Thursday, July 22, 2010

Anna Sale here on the day shift.

The war debate in Washington has recently centered on the Obama administration's strategy in Afghanistan, while the troop drawdown in Iraq is proceeding in the background. We talked last week about the last transfer of an American-run prison back to Iraqi control, but there's so much more to reflect on as the war decrescendos. We'll be having a series of conversations over the next several months about the lessons learned in Iraq. What do you think we've learned in the past seven years?

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First Take: Listeners on Lost Jobs and Shirley Sherrod; How the Fed Grades the Economy (and What It Means for You); Comic-Con!

Wednesday, July 21, 2010

Updated 6:57pm EST

Arwa Gunja here on the night shift.

We’re watching two breaking stories in different American cities. In Detroit, Police Chief Warren Evans unexpectedly stepped down earlier today. And in Chicago, the defense rested in the trial of ex-Illinois Governor Rod Blagojevich, even without having him testify. We’ll get updates on both stories.

And a third city is making headlines today. In a 5-2 vote, Oakland City Council approved an ordinance to allow industrial marijuana production. This comes just weeks before a vote in California on whether to legalize recreation use of marijuana. Currently, fourteen states plus the District of Columbia have legalized medical marijuana. The decision in Oakland now opens up a new avenue for the crop to enter the commercial sector. Tomorrow, we’ll talk with Ryan Nerz, author of the book, “MarijuanAmerica,” about whether our society is growing more tolerant of pot and its legalization.

Also tomorrow, Slate writer Emily Bazelon returns to the show to talk about her article, “What Really Happened to Phoebe Prince.” The story of Phoebe Prince made international headlines when the 15-year-old girl took her own life in January, after she was alledgebly the repeated victim of bullies in school. Tomorrow, six of accused bullies are facing felony charges, including charges for statutory rape charges for two of the accused. But Bazelon, who has bee investigating the case since February, says the story is much more complicated than it appears. She’ll share her findings tomorrow on the show.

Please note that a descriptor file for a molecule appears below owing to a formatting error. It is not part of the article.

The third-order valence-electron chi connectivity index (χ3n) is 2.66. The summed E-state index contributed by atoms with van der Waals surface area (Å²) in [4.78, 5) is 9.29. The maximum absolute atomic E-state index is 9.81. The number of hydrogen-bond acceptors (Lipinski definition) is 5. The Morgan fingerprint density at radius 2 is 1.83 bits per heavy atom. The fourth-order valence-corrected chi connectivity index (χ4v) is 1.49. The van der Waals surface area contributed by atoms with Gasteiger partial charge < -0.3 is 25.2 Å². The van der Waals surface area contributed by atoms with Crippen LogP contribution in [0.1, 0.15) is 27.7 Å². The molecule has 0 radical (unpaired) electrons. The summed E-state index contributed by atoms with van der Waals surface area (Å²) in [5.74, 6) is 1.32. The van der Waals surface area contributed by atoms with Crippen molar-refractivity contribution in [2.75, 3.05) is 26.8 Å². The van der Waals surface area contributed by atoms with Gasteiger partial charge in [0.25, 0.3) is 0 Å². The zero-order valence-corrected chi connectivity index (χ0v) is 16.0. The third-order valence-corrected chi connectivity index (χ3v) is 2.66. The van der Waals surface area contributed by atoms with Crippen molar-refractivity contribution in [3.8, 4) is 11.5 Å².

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First Take: Foreclosure and the Feds, Immigration and Higher Ed, Dream Scientist on "Inception"

Thursday, July 15, 2010

Anna Sale here, on the day shift.

We've been hearing from lots of you this morning. After a federal court struck down an FCC policy on indecency this week, we decided to have a little fun and asked: If you were all-powerful, what word you would ban? We got lots of responses.

We're looking for your help again as we put together a few conversations about continued foreclosures and their implications for neighorhoods and taxpayers. In its latest estimates, RealtyTrac predicts that there could be more than one million foreclosures this year. We're reaching out to housing economists to explain what the persistent drumbeat of foreclosures means for the federal government, given its big stakes in Freddie Mac and Fannie Mae. We're also asking you for updates on what you're seeing on your block. Send us signs of emptiness or recovery on your block. Text 69866 with the word TAKE, followed by what you see down the street.

We talked this morning about the impact of the 1986 amnesty for illegal immigrants. Tomorrow, we'll look at another angle on the immigration debate: What happens to students who are illegal immigrants, after high school graduation? Immigration advocacy groups have organized a series of classes in Washington to bring attention to the hurdles to college enrollment that come with undocumented status. They're calling the classes Dream U, which echoes the Dream Act, a bill pending in Congress that would give legal status to some immigrants who serve in the military or attend college.

Finally, we talk movies every Friday, and I'm excited for this one. We're talking about Inception, the new thriller starring Leonardo DiCaprio and Ellen Page. In the movie, the characters infiltrate other people's dreams for their own gain. Of course, it's being billed as science fiction. But it leads many to wonder: is there any way for us to really see what other people are dreaming? Is it possible for us to influence their dreams? What should we do if we're being chased in our dreams? And why do we dream in the first place? Rafer Guzman is joined by dream scientist Bob Hoss in this conversation about movies, dreams, and science.

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First Take: Radicalism in East Africa, AIDS and Black Churches, Goodbye to Harvey Pekar

Monday, July 12, 2010

UPDATED 9:00 p.m EST

Alex Goldmark here on the night shift with a quick update. Tomorrow morning the Obama administration will be announcing their strategy for combating HIV/AIDS. We will be getting the details straight from the source, Secretary of Health and Human Services Kathleen Sebelius.  

That's pretty much the only update right now. 

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The Looming Debt Crisis for States

Monday, July 12, 2010

Long-term debt obligations. Bond interest rates. Pension liabilities. These words may make your eyes glaze over, but it might be time to sit up at attention. State governors from across the country met in Boston last weekend at the National Governors Association meeting, and their fiscal woes were at the top of the agenda.

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First Take: Safe Landing for Migrating Birds; Conditions of Air Conditioning; How the Light Bulb Changed the World

Wednesday, July 07, 2010

Updated 5:30pm EST

Arwa Gunja here on the evening shift.